Humboldt Park

Located 6 Miles Northwest of The Loop.

Neighborhoods include: Humboldt Park
Zip Codes Include: 60612, 60622, 60624, 60639, 60647, 60651

The official community boundaries established by the City of Chicago include Bloomingdale Ave to the north, the Union Pacific railroad tracks to the south, the train tracks running between Kostner and Cicero to the west, and Humboldt Park proper to the east.

In conventional use, the neighborhood’s borders include Western Avenue to the east, Pulaski Road to the west, North Avenue to the North, and the Union Pacific tracks to the south. The railyards southeast of Grand and Sacramento are also part of the community area. There are two distinct areas of Humboldt Park: East Humboldt Park and West Humboldt Park, divided by Sacramento Boulevard. Both sides have large Hispanic populations, the bulk of which is of Puerto Rican origin.

Humboldt Park was named for Alexander von Humboldt, a German naturalist and geographer famed for his five-volume work Cosmos: Draft of a Physical Description of the World. His single visit to the United States did not include Chicago. Humboldt Park is part of Chicago’s Boulevard Park System, which flanked the Loop with large parks linked with boulevards. The park is lined with graystone houses.

Chicago annexed most of the neighborhood in 1869, the year the park was laid out. Because the area lay just beyond the city’s fire code jurisdiction, as set out after the 1871 fire, this made low cost construction possible.

The neighborhood has been a center for many ethnic groups over the years, including Polish, German, African American and Puerto Rican.

Our Lady of the Angels School Fire occurred at the Our Lady of Angels School on December 1, 1958 in the Humboldt Park area. The school, which was operated by the Roman Catholic Archdiocese of Chicago, lost 92 students and three nuns in five classrooms on the second floor.

Gentrification, beginning in the late 1990s, along with changing police tactics, and cultural, political and social organizations, have changed the demographics, politics, economy and crime rates of the area.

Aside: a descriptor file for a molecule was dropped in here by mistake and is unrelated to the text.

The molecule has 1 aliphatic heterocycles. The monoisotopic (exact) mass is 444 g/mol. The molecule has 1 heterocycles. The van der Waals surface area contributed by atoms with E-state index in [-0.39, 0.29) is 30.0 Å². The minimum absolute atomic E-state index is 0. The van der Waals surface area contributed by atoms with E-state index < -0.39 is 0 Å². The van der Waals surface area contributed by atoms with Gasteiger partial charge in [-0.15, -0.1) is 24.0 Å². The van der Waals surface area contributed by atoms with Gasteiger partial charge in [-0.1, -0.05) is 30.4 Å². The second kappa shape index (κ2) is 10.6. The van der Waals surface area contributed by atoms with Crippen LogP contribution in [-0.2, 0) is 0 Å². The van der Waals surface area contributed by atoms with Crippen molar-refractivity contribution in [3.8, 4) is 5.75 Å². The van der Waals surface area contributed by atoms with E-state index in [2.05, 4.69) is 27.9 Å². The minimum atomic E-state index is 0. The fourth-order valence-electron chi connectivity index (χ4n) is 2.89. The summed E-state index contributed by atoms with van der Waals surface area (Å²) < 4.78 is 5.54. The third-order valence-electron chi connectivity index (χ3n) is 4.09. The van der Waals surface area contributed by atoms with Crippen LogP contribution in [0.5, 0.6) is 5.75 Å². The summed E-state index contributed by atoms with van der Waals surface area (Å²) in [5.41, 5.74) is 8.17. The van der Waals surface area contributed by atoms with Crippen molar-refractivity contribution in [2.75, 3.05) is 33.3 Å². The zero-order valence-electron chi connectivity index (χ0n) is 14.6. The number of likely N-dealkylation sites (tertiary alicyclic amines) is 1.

As early as the 1950s, Puerto Ricans settled in Humboldt Park. Many came directly from Puerto Rico as migration was averaging over ten thousand Puerto Ricans per year in the 1950s and 1960s, throughout the United States. Others came from the local neighborhoods of Old Town and Lincoln Park, displaced by gentrified. The infamous Division Street Riots resulted in the start of organizations for Puerto Rican rights in 1966. Organizations like the L.AD.O.(Latin American Defense Organization), S.A.C.C.(Spanish Action Committee of Chicago) and the Caballeros de San Juan and Damas de Maria, helped to slow down the riot caused by a police shooting of an unarmed youth. At another smaller riot in 1969, the Young Lords worked with criminal gangs like the Latin Kings, the Spanish Cobras, the Latin Disciples and the above mentioned community organizations to build unity and to redirect youth energies toward empowerment strategies. There were several solidarity marches from Lincoln Park to Humboldt Park and to City Hall; demanding social services, an end to police brutality and an end to neighborhood displacement.

In 1995 city officials and Puerto Rican-American activists in a symbolic gesture to recognize the neighborhood and the Puerto Rican residents’ roots, christened a stretch of Division Street “Paseo Boricua”. Two metal 59 feet-tall Puerto Rican flags, each weighing 45 tons, arch over the street at each end of the strip.

Over time a culture center was established, and the offices of local Puerto Rican politicians relocated their offices to Division Street. Recently, the City of Chicago has set aside money for Paseo Boricua property owners who want to restore their buildings’ facades.

It is the only officially recognized Puerto Rican neighborhood in the nation. Today Paseo Boricua is the first location outside the Commonwealth of Puerto Rico to be granted the right to fly an official municipal flag of Puerto Rico.


Population (2010)

• Total 56,323

Demographics (2010)

• White 4.44%
• Black 40.89%
• Hispanic 53.35%
• Asian 0.39%
• Other 0.93%

Neighborhood Links

• East Humboldt Park Neighborhood Association
West Humboldt Park Family & Community Development Council
26th Ward & Alderman
27th Ward & Alderman
28th Ward & Alderman
30th Ward & Alderman
31st Ward & Alderman